Senate Panel Considers Charging Flyers More For Airport Security

A pat down from the Transportation Security Administration or TSA may now cost you double in fees.

Last week the Senate's purse-keepers approved an increase in airline security fees, which would bump up charges for a round-trip nonstop ticket to $10 from $5.

The airline industry, struggling to offset rising fuel costs, has started charging fees on everything in recent years from checked baggage, in-flight TV and early boarding to a simple pillow or bottle of water. For flyers, that can easily add up to nearly a $100 on top of the cost for the airline ticket.

Airline fees continue to be a political hot potato on Capitol Hill. Sen. Charles Schumer (D-N.Y.) has been vocal about airlines' practice of charging more for premium seats, meaning families who don't want to pay more often have to sit apart. Schumer has proposed a fee waiver for families who want to sit together.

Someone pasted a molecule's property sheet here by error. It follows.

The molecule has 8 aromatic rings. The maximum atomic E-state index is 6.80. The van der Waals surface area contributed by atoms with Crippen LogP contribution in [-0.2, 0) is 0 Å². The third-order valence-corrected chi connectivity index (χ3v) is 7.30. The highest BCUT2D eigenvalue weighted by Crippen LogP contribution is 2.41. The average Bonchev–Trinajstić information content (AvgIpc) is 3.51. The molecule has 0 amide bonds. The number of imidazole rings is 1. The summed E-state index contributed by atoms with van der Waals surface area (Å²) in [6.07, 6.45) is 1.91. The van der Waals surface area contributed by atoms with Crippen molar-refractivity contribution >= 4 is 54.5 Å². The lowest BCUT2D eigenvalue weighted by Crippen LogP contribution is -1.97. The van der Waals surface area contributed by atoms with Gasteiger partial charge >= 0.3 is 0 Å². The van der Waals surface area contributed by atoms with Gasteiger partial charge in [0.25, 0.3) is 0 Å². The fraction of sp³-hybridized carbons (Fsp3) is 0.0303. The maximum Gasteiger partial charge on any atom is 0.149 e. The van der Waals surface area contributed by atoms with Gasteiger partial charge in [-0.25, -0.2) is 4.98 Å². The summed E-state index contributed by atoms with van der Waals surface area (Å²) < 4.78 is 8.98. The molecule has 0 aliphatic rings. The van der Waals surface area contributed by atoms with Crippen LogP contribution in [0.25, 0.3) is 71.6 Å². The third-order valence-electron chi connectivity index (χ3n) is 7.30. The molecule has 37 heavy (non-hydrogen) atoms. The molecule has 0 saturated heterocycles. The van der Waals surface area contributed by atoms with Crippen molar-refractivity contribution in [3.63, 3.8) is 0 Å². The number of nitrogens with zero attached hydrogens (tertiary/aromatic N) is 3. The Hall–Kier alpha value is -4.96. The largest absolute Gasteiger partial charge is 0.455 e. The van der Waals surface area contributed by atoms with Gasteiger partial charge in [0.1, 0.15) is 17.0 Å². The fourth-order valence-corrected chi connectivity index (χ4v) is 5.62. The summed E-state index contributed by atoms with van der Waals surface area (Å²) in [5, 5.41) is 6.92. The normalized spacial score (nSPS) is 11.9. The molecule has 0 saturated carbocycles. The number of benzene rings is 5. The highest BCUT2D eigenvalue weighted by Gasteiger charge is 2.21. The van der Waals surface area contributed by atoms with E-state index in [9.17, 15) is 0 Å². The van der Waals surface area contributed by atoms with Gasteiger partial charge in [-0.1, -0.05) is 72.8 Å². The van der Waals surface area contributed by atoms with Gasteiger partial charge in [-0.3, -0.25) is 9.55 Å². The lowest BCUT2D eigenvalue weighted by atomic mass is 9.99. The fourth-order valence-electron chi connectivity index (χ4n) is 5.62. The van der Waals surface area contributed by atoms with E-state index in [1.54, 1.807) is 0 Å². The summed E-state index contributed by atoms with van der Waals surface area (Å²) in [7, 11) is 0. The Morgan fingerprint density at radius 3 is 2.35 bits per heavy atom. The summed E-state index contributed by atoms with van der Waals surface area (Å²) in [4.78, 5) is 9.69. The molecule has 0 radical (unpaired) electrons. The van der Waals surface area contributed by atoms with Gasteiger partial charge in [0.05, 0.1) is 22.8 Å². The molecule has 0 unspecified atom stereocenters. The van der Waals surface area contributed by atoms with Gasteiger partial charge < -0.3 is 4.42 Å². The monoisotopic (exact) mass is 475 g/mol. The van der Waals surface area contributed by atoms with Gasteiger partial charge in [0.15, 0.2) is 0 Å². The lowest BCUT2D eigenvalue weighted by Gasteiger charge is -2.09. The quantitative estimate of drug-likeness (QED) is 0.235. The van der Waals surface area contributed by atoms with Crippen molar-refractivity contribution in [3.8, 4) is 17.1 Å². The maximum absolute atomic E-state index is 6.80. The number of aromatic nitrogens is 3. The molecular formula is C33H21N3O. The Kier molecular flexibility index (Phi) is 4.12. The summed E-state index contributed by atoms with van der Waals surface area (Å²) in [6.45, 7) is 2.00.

The Democrat-led Senate Appropriations Committee passed the TSA fee-hike proposal, which is attached to a homeland security measure that funds the TSA.

Supporters of the Senate's TSA-fee hike said it is a way to shift the cost burden onto those who are using the travel system, and away from taxpayers as a whole. They point the finger at airlines, saying that charges for checked luggage, which can cost between $15 and $35 on some airlines, has meant more people are carrying on baggage--and that has increased costs for the TSA, who need to employ more security checkpoint personnel.

Republicans have opposed the fee hike, saying it would hurt the aviation industry and place more burden on family travelers.